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5G

Eurobites: Netherlands Gets 5G Testbed

Also in today's EMEA regional roundup: new director general for FTTH body; Singapore takes a chunk of Ireland's eir; EE opens up emergency network to rivals.

  • Ten partner organizations -- Ericsson AB (Nasdaq: ERIC), Vodafone Group plc (NYSE: VOD) and Huawei Technologies Co. Ltd. among them -- have signed an agreement that will pave the way for the launch of a new 5G test network in the Dutch province of North Groningen. The 5Groningen project will focus on such sectors as agriculture, logistics, healthcare, the environment, automotive and energy, with the first series of tests taking place at the Zernike Campus, a large research complex. North Groningen is a rural area, hence the significance of potential agricultural applications arising from the project. For details of the other partners involved, click here.

  • The FTTH Council Europe has appointed a new director general (managing director). Erzsébet Fitori, currently director at the European Competitive Telecommunications Association (ECTA) , a not-for-profit trade association that promotes market liberalization and competition in the region, will join the FTTH Council Europe in September. The previous director general, Hartwig Tauber, stepped down at the end of November 2015 after eight years in the role: Tauber is now CEO at NÖ Glasfaserinfrastruktur GmbH (NÖGIG), which aims to build a FTTH network in Lower Austria. In April, Ronan Kelly, CTO for the EMEA & APAC Regions at Adtran Inc. (Nasdaq: ADTN), was appointed as the new president of the FTTH Council Europe, replacing the outgoing president, Edgar Aker, who had come to the end of his term.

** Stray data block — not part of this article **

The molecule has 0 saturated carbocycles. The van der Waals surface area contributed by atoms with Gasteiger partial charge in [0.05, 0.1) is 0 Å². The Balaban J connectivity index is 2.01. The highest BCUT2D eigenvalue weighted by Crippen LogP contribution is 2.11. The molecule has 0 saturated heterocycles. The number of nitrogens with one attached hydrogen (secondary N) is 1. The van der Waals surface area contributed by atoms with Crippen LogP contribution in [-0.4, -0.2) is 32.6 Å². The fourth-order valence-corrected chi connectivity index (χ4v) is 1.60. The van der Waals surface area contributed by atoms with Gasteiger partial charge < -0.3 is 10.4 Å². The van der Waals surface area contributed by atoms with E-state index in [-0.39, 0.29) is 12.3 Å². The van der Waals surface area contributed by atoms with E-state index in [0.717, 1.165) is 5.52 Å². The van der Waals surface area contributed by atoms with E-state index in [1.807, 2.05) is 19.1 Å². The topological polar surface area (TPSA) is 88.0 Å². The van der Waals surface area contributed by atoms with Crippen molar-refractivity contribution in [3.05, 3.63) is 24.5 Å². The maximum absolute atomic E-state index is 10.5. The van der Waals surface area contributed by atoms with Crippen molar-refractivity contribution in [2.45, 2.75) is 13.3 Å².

• Singapore's sovereign wealth fund, GIC, is to take up to a 16% stake in eir , the Irish incumbent operator, reports the Irish Times. GIC is buying up to €230 million (US$256 million) of eir stock from existing shareholders, at a price of €232 ($262) per share.

  • EE , the UK mobile operator that is now owned by BT Group plc (NYSE: BT; London: BTA), has agreed to allow rivals to make use of its state-subsidized emergency network, reports the Financial Times (subscription required). Telefónica UK Ltd. (O2), Three UK and Vodafone were miffed that EE will receive up to £500 million ($720.2 million) as part of the contract to roll out the 4G network, which replaces the two-way radio services operated by AirWave Wireless Inc. Under the new agreement, more than 250 of the sites that form the network will be available for use by EE's competitors. (See Eurobites: EE Lands Emergency Services Deal.)

  • As Paris prepares for today's launch of the European Championships, Sky Deutschland Fernsehen GmbH & Co. KG has secured the rights to the German Bundesliga -- one of the soccer world's top domestic leagues -- until 2021. But Sky has had to dig deep to secure the content: Over the four years of the new agreement, the average rights cost per annum will be €876 million ($990 million), compared with an average of €486 million ($549.4 million) per annum under the existing contract. In the UK, Sky has lost some of its hold over premium soccer content in recent years, being outbid in 2013 by BT for the rights to the prestigious UEFA Champions League and UEFA Europa League. (See Confirmed: BT's Got Euroballs.)

    — Paul Rainford, Assistant Editor, Europe, Light Reading

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